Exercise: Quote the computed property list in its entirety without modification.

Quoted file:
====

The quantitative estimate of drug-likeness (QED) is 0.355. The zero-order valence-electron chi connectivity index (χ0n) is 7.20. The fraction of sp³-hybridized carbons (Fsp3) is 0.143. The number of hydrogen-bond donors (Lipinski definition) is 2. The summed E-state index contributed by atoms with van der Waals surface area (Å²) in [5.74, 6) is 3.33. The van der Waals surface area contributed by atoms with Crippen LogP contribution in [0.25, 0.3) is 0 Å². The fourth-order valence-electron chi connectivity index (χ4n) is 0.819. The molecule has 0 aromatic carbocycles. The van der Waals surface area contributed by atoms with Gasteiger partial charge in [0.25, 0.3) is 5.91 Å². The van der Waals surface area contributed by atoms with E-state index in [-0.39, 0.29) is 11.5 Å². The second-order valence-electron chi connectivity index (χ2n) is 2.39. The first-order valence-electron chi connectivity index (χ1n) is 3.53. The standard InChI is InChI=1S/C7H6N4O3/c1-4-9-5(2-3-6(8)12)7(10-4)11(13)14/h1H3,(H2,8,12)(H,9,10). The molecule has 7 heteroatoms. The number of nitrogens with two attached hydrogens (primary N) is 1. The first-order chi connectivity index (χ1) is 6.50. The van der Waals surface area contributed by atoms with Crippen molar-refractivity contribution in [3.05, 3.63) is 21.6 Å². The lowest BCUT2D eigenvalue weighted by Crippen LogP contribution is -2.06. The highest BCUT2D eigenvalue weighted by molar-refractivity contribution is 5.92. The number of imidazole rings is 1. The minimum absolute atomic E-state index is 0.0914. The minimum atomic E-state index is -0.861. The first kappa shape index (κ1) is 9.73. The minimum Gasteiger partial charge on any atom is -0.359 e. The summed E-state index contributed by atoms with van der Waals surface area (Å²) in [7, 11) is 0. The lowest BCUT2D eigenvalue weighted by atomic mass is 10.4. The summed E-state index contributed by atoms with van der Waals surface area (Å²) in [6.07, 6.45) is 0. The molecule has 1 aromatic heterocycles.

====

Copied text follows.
The quantitative estimate of drug-likeness (QED) is 0.355. The zero-order valence-electron chi connectivity index (χ0n) is 7.20. The fraction of sp³-hybridized carbons (Fsp3) is 0.143. The number of hydrogen-bond donors (Lipinski definition) is 2. The summed E-state index contributed by atoms with van der Waals surface area (Å²) in [5.74, 6) is 3.33. The van der Waals surface area contributed by atoms with Crippen LogP contribution in [0.25, 0.3) is 0 Å². The fourth-order valence-electron chi connectivity index (χ4n) is 0.819. The molecule has 0 aromatic carbocycles. The van der Waals surface area contributed by atoms with Gasteiger partial charge in [0.25, 0.3) is 5.91 Å². The van der Waals surface area contributed by atoms with E-state index in [-0.39, 0.29) is 11.5 Å². The second-order valence-electron chi connectivity index (χ2n) is 2.39. The first-order valence-electron chi connectivity index (χ1n) is 3.53. The standard InChI is InChI=1S/C7H6N4O3/c1-4-9-5(2-3-6(8)12)7(10-4)11(13)14/h1H3,(H2,8,12)(H,9,10). The molecule has 7 heteroatoms. The number of nitrogens with two attached hydrogens (primary N) is 1. The first-order chi connectivity index (χ1) is 6.50. The van der Waals surface area contributed by atoms with Crippen molar-refractivity contribution in [3.05, 3.63) is 21.6 Å². The lowest BCUT2D eigenvalue weighted by Crippen LogP contribution is -2.06. The highest BCUT2D eigenvalue weighted by molar-refractivity contribution is 5.92. The number of imidazole rings is 1. The minimum absolute atomic E-state index is 0.0914. The minimum atomic E-state index is -0.861. The first kappa shape index (κ1) is 9.73. The minimum Gasteiger partial charge on any atom is -0.359 e. The summed E-state index contributed by atoms with van der Waals surface area (Å²) in [7, 11) is 0. The lowest BCUT2D eigenvalue weighted by atomic mass is 10.4. The summed E-state index contributed by atoms with van der Waals surface area (Å²) in [6.07, 6.45) is 0. The molecule has 1 aromatic heterocycles.